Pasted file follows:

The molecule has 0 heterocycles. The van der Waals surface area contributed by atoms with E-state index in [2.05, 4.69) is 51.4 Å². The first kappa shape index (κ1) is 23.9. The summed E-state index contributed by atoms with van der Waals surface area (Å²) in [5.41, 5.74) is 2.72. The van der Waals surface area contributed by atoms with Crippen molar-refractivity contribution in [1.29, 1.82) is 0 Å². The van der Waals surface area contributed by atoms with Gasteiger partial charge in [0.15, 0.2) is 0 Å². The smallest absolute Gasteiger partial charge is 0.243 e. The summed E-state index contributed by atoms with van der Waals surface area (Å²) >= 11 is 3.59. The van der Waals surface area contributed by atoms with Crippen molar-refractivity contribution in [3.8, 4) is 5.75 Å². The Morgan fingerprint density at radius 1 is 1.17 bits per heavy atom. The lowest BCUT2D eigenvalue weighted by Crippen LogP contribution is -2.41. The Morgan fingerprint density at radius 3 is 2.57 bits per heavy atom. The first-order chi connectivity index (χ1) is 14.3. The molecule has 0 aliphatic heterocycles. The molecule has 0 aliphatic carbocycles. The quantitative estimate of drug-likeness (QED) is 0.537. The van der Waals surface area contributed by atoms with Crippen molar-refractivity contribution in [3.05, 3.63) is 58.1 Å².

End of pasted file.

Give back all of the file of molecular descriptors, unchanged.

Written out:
The molecule has 0 heterocycles. The van der Waals surface area contributed by atoms with E-state index in [2.05, 4.69) is 51.4 Å². The first kappa shape index (κ1) is 23.9. The summed E-state index contributed by atoms with van der Waals surface area (Å²) in [5.41, 5.74) is 2.72. The van der Waals surface area contributed by atoms with Crippen molar-refractivity contribution in [1.29, 1.82) is 0 Å². The van der Waals surface area contributed by atoms with Gasteiger partial charge in [0.15, 0.2) is 0 Å². The smallest absolute Gasteiger partial charge is 0.243 e. The summed E-state index contributed by atoms with van der Waals surface area (Å²) >= 11 is 3.59. The van der Waals surface area contributed by atoms with Crippen molar-refractivity contribution in [3.8, 4) is 5.75 Å². The Morgan fingerprint density at radius 1 is 1.17 bits per heavy atom. The lowest BCUT2D eigenvalue weighted by Crippen LogP contribution is -2.41. The Morgan fingerprint density at radius 3 is 2.57 bits per heavy atom. The first-order chi connectivity index (χ1) is 14.3. The molecule has 0 aliphatic heterocycles. The molecule has 0 aliphatic carbocycles. The quantitative estimate of drug-likeness (QED) is 0.537. The van der Waals surface area contributed by atoms with Crippen molar-refractivity contribution in [3.05, 3.63) is 58.1 Å².